AW: mulitcast copy or snowball copy

Curtis Smith csmith at
Tue Aug 19 13:48:24 EDT 2003

You might want to look into the Clusterworx product from Linux Networx. It
has been used to boot and image clusters over 1100 nodes in size using
multicast, and supports image sizes over 4GB. Multiple images can be served
by a single server using ethernet. Each channel can use 100% of the network
bandwidth (12.5MB per second on Fast Ethernet) or can be throttled to a
specific rate. We typically use a transmission rate of 10MB per second on
Fast Ethernet (30 seconds for a 300MB image), allowing DHCP traffic to get
through. The multicast server can also be throttled to ensure that its
doesn't overdrive the switch or hub (if you are using cheap ones) which in
many cases can account for up to 95% of packet loss. If your switch is fast
and is IGMP enabled, you will generally experience little to no packet loss.
The technology is based on UDP and multicast and works with LinuxBios and
Etherboot, and was used to image the MCR cluster many times prior to its
deployment at LLNL. MCR could go from powered-off bare metal to running in
about 7 minutes (most of which was disk formatting).

Curtis Smith
Principal Software Engineer
Linux Networx (

----- Original Message -----
From: "Guy Coates" <gmpc at>
To: <beowulf at>
Sent: Tuesday, August 19, 2003 10:53 AM
Subject: Re:AW: mulitcast copy or snowball copy

> We've tried both multicast and snowball for data distribution on our
> cluster. We have a 60Gig dataset which we have to distribute to 1000
> nodes.
> We started off using snowball copies. They work, but care is needed in
> your choice of tools for the file-transfers.  rsync works, but can have
> problems with large (> 2Gig) files if you use rsh as the transport
> mechanism. (this is an rsh bug on some redhat versions rather than an
> rsync bug).
> rsync over ssh gets around that problem, but of course has the added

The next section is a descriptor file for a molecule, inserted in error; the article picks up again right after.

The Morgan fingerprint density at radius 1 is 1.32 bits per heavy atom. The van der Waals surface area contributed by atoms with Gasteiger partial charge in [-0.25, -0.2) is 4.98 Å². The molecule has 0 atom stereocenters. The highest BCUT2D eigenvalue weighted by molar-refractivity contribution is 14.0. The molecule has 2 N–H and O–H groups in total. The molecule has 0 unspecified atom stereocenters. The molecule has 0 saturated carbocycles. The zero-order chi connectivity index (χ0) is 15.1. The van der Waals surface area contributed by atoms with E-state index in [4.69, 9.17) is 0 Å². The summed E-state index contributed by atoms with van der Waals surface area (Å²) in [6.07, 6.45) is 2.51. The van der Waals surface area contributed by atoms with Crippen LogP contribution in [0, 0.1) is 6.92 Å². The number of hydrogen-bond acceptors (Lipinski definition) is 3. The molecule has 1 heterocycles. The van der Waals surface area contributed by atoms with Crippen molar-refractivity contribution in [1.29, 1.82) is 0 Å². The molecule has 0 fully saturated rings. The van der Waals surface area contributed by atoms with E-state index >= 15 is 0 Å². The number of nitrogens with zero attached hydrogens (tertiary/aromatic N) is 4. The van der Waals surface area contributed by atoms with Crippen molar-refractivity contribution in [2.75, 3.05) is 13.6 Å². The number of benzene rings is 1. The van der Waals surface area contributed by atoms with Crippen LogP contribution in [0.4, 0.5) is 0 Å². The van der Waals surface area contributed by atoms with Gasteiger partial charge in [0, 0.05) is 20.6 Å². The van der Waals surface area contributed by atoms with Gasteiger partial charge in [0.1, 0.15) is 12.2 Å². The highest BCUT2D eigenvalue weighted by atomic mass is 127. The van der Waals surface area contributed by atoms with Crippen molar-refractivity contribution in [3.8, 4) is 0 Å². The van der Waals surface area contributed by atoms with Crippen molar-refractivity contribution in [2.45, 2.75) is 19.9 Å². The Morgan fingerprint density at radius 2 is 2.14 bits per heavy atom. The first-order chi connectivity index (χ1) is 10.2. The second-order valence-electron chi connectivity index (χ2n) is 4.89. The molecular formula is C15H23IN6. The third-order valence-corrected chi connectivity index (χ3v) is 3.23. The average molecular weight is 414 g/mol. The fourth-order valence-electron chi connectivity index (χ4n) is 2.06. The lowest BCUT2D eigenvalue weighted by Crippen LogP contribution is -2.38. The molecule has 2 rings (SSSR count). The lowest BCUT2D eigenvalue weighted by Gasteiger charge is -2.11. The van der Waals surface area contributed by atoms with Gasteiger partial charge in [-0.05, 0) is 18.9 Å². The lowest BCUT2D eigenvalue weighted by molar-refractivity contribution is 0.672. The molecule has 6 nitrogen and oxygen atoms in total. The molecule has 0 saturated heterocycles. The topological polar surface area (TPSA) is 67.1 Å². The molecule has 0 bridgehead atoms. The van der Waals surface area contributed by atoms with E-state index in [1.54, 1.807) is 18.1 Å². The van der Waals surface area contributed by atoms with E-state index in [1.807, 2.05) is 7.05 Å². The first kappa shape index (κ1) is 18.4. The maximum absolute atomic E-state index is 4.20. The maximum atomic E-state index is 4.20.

> encryption overhead.
> You should also avoid the incremental update mode of rsync (which is the
> default). We've found that it will silently corrupt your files if you
> rsync across different architectures (eg alpha-->ia32). It also has
> problems with large files.
> The only usable multicast code we've found that actually works is udpcast.
> There are plenty of other multicast codes to choose from out on the web,
> and most of them fall over horribly as soon as you cross more than one
> switch or have more than 10-20 hosts.
> We get ~70-80% wirespeed on 100MBit and Gigabit ethernet, and we've used
> it to sucessfully distribute our 60gig dataset over large numbers of nodes
> simultaneously.
> In practice, on gigabit, we find that disk write speed is the limiting
> factor rather than the network. Lawrence Livermore use udpcast to install
> OS images on the MCR cluster, and I believe they side-step the disk
> performance issue by writing data to a ramdisk as an intermediate step.
> Obviously this only makes sense if your dataset < size of memory.
> Our current file distribution strategy is to use a combination of rsync
> and updcast. We do a dummy rsync to find out what files need updating, tar
> them up, pipe the tarball through udpcast and then untar the files and the
> client.
> The main performance killer we've found for udpcast is cheap switches.
> Cheers,
> Guy Coates
> --
> Guy Coates,  Informatics System Group
> The Wellcome Trust Sanger Institute, Hinxton, Cambridge, CB10 1SA, UK
> Tel: +44 (0)1223 834244 ex 7199
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